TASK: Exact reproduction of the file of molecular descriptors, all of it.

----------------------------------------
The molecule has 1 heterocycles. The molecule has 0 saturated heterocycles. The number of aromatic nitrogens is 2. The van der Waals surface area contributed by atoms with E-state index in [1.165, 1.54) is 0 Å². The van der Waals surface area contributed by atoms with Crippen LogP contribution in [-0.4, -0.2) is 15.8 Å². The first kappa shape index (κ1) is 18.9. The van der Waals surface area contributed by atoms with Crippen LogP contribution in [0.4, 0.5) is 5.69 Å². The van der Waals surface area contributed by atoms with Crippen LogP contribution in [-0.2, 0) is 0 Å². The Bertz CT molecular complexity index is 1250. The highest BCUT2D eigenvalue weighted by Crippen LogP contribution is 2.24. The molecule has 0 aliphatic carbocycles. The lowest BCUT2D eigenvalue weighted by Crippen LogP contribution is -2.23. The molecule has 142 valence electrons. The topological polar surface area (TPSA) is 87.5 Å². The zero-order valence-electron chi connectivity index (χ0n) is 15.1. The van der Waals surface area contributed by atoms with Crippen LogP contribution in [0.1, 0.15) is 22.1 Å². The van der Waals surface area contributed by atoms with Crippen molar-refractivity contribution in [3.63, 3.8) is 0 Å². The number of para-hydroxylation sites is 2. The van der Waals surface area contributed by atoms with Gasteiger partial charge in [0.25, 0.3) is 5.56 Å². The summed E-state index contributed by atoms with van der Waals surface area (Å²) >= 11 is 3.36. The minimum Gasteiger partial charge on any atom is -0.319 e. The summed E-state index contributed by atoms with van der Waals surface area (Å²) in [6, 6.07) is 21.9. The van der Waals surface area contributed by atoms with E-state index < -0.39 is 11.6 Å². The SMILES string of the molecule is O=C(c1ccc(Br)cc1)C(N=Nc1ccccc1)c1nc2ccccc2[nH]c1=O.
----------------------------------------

The molecule has 1 heterocycles. The molecule has 0 saturated heterocycles. The number of aromatic nitrogens is 2. The van der Waals surface area contributed by atoms with E-state index in [1.165, 1.54) is 0 Å². The van der Waals surface area contributed by atoms with Crippen LogP contribution in [-0.4, -0.2) is 15.8 Å². The first kappa shape index (κ1) is 18.9. The van der Waals surface area contributed by atoms with Crippen LogP contribution in [0.4, 0.5) is 5.69 Å². The van der Waals surface area contributed by atoms with Crippen LogP contribution in [-0.2, 0) is 0 Å². The Bertz CT molecular complexity index is 1250. The highest BCUT2D eigenvalue weighted by Crippen LogP contribution is 2.24. The molecule has 0 aliphatic carbocycles. The lowest BCUT2D eigenvalue weighted by Crippen LogP contribution is -2.23. The molecule has 142 valence electrons. The topological polar surface area (TPSA) is 87.5 Å². The zero-order valence-electron chi connectivity index (χ0n) is 15.1. The van der Waals surface area contributed by atoms with Crippen LogP contribution in [0.1, 0.15) is 22.1 Å². The van der Waals surface area contributed by atoms with Crippen molar-refractivity contribution in [3.63, 3.8) is 0 Å². The number of para-hydroxylation sites is 2. The van der Waals surface area contributed by atoms with Gasteiger partial charge in [0.25, 0.3) is 5.56 Å². The summed E-state index contributed by atoms with van der Waals surface area (Å²) >= 11 is 3.36. The minimum Gasteiger partial charge on any atom is -0.319 e. The summed E-state index contributed by atoms with van der Waals surface area (Å²) in [6, 6.07) is 21.9. The van der Waals surface area contributed by atoms with E-state index < -0.39 is 11.6 Å². The SMILES string of the molecule is O=C(c1ccc(Br)cc1)C(N=Nc1ccccc1)c1nc2ccccc2[nH]c1=O.